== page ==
The book, published by Portfolio, was distributed beginning on May 30.
Who is Lolly Daskal? This is her biography, published on Amazon.com:
Lolly Daskal is one of the most sought-after executive leadership coaches in the world. Her extensive cross-cultural expertise spans 14 countries, six languages and hundreds of companies. As founder and CEO of Lead From Within, her proprietary leadership program is engineered to be a catalyst for leaders who want to enhance performance and make a meaningful difference in their companies, their lives, and the world. Based on a mix of modern philosophy, science, and nearly thirty years coaching top executives, Lolly’s perspective on leadership continues to break new ground and produce exceptional results. Of her many awards and accolades, Lolly was designated a Top-50 Leadership and Management Expert by Inc.com, 100 Great Leadership Speakers for Your Next by Inc. magazine, and Huffington Post honored Lolly with the title of The Most Inspiring Woman in the World. Her writing has appeared in HBR, Inc.com, Fast Company (Ask The Expert), Huffington Post,and Psychology Today, and others.
What is this book about? Notice that the focus is on leadership types. Here is a summary published on Amazon.com:
“Daskal reveals her proven system, which leaders at any level can apply to dramatically improve their results. It begins with identifying your distinctive leadership archetype and recognizing its shadow:
■ The Rebel, driven by confidence, becomes the Imposter, plagued by self-doubt.
■ The Explorer, fueled by intuition, becomes the Exploiter, master of manipulation.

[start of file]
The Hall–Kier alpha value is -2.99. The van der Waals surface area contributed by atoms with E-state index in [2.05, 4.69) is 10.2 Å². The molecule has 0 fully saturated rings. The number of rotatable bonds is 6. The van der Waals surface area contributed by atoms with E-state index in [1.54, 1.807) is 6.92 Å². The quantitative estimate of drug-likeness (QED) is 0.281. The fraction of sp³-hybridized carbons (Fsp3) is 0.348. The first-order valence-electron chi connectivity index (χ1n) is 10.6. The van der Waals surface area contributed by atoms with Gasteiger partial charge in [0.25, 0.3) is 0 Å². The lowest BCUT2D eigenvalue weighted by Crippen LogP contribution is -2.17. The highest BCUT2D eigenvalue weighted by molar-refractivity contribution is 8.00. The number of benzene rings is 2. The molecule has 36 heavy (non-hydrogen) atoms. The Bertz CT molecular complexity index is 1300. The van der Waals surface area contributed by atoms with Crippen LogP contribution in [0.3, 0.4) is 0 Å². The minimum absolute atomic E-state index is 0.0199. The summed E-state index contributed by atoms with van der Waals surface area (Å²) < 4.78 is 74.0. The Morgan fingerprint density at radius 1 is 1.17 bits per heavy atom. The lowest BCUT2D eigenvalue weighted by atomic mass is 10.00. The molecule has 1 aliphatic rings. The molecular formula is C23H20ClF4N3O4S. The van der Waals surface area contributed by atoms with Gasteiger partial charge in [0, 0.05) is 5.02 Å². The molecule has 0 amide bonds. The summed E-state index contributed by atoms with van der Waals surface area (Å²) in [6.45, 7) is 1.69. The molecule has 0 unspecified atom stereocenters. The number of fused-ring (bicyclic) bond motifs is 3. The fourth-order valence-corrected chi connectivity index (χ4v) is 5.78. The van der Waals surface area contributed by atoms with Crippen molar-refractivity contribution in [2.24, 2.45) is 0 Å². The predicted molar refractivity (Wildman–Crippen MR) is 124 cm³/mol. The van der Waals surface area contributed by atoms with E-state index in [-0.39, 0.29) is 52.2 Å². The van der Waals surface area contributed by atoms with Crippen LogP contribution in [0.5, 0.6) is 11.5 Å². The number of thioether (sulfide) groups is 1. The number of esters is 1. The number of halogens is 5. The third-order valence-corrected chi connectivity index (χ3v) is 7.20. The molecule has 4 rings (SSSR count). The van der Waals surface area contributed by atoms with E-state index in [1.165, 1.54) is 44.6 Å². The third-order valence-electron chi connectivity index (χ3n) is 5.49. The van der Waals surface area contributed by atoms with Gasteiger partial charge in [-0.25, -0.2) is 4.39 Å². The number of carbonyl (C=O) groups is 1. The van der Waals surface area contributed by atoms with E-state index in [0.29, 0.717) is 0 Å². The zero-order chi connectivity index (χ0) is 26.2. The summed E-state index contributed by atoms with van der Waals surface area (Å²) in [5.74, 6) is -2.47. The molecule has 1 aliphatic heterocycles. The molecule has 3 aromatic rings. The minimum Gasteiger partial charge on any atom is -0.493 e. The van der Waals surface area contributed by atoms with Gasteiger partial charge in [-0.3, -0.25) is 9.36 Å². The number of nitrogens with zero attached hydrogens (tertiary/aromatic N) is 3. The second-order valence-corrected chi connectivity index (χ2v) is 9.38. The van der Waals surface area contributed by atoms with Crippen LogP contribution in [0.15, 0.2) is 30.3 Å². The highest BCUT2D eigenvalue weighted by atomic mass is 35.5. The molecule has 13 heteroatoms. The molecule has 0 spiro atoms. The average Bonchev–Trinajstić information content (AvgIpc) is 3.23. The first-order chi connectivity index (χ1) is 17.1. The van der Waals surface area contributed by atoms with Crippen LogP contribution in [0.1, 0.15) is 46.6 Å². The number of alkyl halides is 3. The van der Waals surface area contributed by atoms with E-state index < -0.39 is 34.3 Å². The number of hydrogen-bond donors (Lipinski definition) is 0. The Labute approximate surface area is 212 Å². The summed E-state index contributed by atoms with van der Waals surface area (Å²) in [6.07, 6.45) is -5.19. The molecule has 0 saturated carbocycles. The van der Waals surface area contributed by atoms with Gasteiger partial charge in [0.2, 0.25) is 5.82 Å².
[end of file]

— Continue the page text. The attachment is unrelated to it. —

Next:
■ The Truth Teller, who embraces candor, becomes the Deceiver, who creates suspicion.
■ The Hero, embodying courage, becomes the Bystander, an outright coward.
■ The Inventor, brimming with integrity, becomes the Destroyer, who is morally corrupt.
■ The Navigator, trusts and is trusted, becomes the Fixer, endlessly arrogant.
■ The Knight, for whom loyalty is everything, becomes the Mercenary, who is perpetually self-serving.
Using psychology, philosophy, and her own experience, Daskal offers a breakthrough perspective on leadership. She’ll take you inside some of the most cloistered boardrooms, let you in on deeply personal conversations with industry leaders, and introduce you to luminaries who’ve changed the world. Her insights will help you rethink everything you know to become the leader you truly want to be.”
Whether we present this book at the First Friday Book Synopsis in Dallas depends upon its sustained performance on the best-seller lists. Continue to monitor our blog for information about our upcoming selections.
Our Upcoming Book Answers Essential Business Questions
Randy Mayeux and I are really excited about our upcoming book, entitled Answers to 100 Best Business Questions from 100 Best-Selling Business Books.
The book attempts to answer questions that our clients have in areas such as customer service, management, leadership, teamwork, communication skills, and strategy. The answers come from books that we have presented over the years at the First Friday Book Synopsis in Dallas. Each question and answer fits on exactly one page.
The idea for the book came from a presentation we heard last week at Success North Dallas with Jill Schiefelbein, who spoke on business video, podcasting, and livestreaming. She is called the DYNAMIC COMMUNICATOR. Her major take-away is that businesses need to answer the questions that their customers ask. I am pictured with her below.
Here is a sample page from the book to whet your appetite:
What do customers really want salespeople to know?
Ram Charan. (2007). What the customer wants you to know: How everybody needs to think differently about sales. New York: Portfolio.
The landscape for selling has changed in significant ways in the past twenty years. Customers’ quest for personal service and high quality, now rival the best possible price that they want to pay. In this best-seller, Ram Charan explains what this revolution in customer demands means for salespeople’s behavior.